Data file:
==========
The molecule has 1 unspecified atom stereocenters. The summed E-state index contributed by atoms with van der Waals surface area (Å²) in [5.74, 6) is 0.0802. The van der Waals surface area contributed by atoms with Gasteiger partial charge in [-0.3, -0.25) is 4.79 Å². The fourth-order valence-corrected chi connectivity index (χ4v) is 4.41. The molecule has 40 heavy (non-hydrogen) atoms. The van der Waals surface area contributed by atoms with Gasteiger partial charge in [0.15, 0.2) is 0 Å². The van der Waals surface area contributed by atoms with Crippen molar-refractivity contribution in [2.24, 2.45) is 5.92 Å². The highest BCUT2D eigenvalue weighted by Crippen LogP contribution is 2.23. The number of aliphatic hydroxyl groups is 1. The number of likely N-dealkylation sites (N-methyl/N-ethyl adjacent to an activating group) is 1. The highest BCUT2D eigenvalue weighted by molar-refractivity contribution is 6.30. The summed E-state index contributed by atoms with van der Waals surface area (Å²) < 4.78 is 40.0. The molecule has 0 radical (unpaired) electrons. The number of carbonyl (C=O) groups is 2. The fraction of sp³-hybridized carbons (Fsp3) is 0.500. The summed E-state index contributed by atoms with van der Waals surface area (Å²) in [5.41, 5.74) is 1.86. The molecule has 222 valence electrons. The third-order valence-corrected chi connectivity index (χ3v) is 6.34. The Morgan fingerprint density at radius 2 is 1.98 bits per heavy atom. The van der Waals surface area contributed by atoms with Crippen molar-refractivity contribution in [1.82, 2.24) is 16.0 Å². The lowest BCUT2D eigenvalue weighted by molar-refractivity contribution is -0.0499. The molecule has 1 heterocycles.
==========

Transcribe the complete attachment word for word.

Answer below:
The molecule has 1 unspecified atom stereocenters. The summed E-state index contributed by atoms with van der Waals surface area (Å²) in [5.74, 6) is 0.0802. The van der Waals surface area contributed by atoms with Gasteiger partial charge in [-0.3, -0.25) is 4.79 Å². The fourth-order valence-corrected chi connectivity index (χ4v) is 4.41. The molecule has 40 heavy (non-hydrogen) atoms. The van der Waals surface area contributed by atoms with Gasteiger partial charge in [0.15, 0.2) is 0 Å². The van der Waals surface area contributed by atoms with Crippen molar-refractivity contribution in [2.24, 2.45) is 5.92 Å². The highest BCUT2D eigenvalue weighted by Crippen LogP contribution is 2.23. The number of aliphatic hydroxyl groups is 1. The number of likely N-dealkylation sites (N-methyl/N-ethyl adjacent to an activating group) is 1. The highest BCUT2D eigenvalue weighted by molar-refractivity contribution is 6.30. The summed E-state index contributed by atoms with van der Waals surface area (Å²) < 4.78 is 40.0. The molecule has 0 radical (unpaired) electrons. The number of carbonyl (C=O) groups is 2. The fraction of sp³-hybridized carbons (Fsp3) is 0.500. The summed E-state index contributed by atoms with van der Waals surface area (Å²) in [5.41, 5.74) is 1.86. The molecule has 222 valence electrons. The third-order valence-corrected chi connectivity index (χ3v) is 6.34. The Morgan fingerprint density at radius 2 is 1.98 bits per heavy atom. The van der Waals surface area contributed by atoms with Crippen molar-refractivity contribution in [1.82, 2.24) is 16.0 Å². The lowest BCUT2D eigenvalue weighted by molar-refractivity contribution is -0.0499. The molecule has 1 heterocycles.